فصل 09

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فصل 09

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9

As soon as I allowed myself to feel anything for Barack, the feelings came rushing—a toppling blast of lust, gratitude, fulfillment, wonder. Any worries I’d been harboring about my life and career and even about Barack himself seemed to fall away with that first kiss, replaced by a driving need to know him better, to explore and experience everything about him as fast as I could.

Maybe because he was due back at Harvard in a month, we wasted no time being casual. Not quite ready to have a boyfriend sleeping under the same roof as my parents, I began spending nights at Barack’s apartment, a cramped, second-floor walk-up above a storefront on a noisy section of Fifty-Third Street. The guy who normally lived there was a University of Chicago law student and he’d furnished it like any good student would, with mismatched garage-sale finds. There was a small table, a couple of rickety chairs, and a queen-sized mattress on the floor. Piles of Barack’s books and newspapers covered the open surfaces and a good deal of the floor. He hung his suit jackets on the backs of the kitchen chairs and kept very little in the fridge. It wasn’t homey, but now that I viewed everything through the lens of our fast-moving romance, it felt like home.

Barack intrigued me. He was not like anyone I’d dated before, mainly because he seemed so secure. He was openly affectionate. He told me I was beautiful. He made me feel good. To me, he was sort of like a unicorn—unusual to the point of seeming almost unreal. He never talked about material things, like buying a house or a car or even new shoes. His money went largely toward books, which to him were like sacred objects, providing ballast for his mind. He read late into the night, often long after I’d fallen asleep, plowing through history and biographies and Toni Morrison, too. He read several newspapers daily, cover to cover. He kept tabs on the latest book reviews, the American League standings, and what the South Side aldermen were up to. He could speak with equal passion about the Polish elections and which movies Roger Ebert had panned and why.

With no air-conditioning, we had little choice but to sleep with the windows open at night, trying to cool the sweltering apartment. What we gained in comfort, we sacrificed in quiet. In those days, Fifty-Third Street was a hub of late-night activity, a thoroughfare for cruising lowriders with unmuffled tailpipes. Almost hourly, it seemed, a police siren would blare outside the window or someone would start shouting, unloading a stream of outrage and profanity that would startle me awake on the mattress. If I found it unsettling, Barack did not. I sensed already that he was more at home with the unruliness of the world than I was, more willing to let it all in without distress. I woke one night to find him staring at the ceiling, his profile lit by the glow of streetlights outside. He looked vaguely troubled, as if he were pondering something deeply personal. Was it our relationship? The loss of his father?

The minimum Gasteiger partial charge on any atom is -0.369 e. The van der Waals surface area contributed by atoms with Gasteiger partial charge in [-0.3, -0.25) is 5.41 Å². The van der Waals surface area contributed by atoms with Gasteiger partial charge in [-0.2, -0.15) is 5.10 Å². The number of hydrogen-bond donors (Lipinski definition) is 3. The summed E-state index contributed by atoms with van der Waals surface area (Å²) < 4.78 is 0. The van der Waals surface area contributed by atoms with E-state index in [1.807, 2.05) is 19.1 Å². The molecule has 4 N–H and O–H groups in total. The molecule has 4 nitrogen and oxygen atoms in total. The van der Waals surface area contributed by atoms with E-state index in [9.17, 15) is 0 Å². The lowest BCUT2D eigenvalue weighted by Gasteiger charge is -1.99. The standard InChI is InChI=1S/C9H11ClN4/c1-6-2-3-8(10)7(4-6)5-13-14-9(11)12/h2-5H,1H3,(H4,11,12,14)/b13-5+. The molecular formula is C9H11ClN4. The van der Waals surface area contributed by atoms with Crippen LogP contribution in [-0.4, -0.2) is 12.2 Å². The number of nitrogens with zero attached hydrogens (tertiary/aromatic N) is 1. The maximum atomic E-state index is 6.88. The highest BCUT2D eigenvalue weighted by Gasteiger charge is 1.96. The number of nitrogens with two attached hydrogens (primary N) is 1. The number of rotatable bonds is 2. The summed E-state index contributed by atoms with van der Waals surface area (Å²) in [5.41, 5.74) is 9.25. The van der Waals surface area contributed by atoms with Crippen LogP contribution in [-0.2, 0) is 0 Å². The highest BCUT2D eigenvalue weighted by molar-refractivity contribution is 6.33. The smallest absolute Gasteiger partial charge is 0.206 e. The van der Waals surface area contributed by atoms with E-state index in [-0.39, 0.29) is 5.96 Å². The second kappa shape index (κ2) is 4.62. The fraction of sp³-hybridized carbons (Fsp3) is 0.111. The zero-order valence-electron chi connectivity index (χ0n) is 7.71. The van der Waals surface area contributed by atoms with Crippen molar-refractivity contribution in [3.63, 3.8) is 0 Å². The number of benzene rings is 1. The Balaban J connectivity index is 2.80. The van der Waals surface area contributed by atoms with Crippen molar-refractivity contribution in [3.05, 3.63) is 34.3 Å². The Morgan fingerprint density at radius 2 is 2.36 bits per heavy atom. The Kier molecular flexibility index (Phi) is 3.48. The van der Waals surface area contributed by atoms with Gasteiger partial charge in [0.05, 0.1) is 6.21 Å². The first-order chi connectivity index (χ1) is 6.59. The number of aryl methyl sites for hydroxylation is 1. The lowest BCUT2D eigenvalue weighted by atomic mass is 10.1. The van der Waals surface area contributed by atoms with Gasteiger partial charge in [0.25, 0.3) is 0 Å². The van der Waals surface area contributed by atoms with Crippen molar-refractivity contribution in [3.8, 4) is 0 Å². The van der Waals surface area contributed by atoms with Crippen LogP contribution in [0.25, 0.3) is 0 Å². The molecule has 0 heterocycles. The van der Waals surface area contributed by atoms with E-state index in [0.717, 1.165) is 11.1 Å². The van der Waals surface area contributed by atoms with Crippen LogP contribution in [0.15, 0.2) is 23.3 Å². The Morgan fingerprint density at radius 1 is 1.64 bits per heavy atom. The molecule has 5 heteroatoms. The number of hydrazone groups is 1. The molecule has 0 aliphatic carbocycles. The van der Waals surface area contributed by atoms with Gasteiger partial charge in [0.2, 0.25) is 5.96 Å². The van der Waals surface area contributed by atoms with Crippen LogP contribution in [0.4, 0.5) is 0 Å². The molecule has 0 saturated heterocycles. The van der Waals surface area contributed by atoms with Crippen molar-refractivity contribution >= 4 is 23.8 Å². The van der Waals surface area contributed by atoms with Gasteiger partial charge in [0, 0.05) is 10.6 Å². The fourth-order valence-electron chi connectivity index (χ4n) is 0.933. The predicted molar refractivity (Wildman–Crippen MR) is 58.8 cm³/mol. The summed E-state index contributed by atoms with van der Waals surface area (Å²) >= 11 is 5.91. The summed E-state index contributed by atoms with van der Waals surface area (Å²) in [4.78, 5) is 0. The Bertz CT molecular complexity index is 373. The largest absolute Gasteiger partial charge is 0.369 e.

“Hey, what’re you thinking about over there?” I whispered.

He turned to look at me, his smile a little sheepish. “Oh,” he said. “I was just thinking about income inequality.”

This, I was learning, was how Barack’s mind worked. He got himself fixated on big and abstract issues, fueled by some crazy sense that he might be able to do something about them. It was new to me, I have to say. Until now, I’d hung around with good people who cared about important enough things but who were focused primarily on building their careers and providing for their families. Barack was just different. He was dialed into the day-to-day demands of his life, but at the same time, especially at night, his thoughts seemed to roam a much wider plane.

The bulk of our time, of course, was still spent at work, in the plush stillness of the Sidley & Austin offices, where every morning I shook off any dreaminess and zipped myself back into my junior-associate existence, returning dutifully to my stack of documents and the demands of corporate clients I’d never once meet. Barack, meanwhile, worked on his own documents in a shared office down the hall, increasingly fawned over by partners who found him impressive.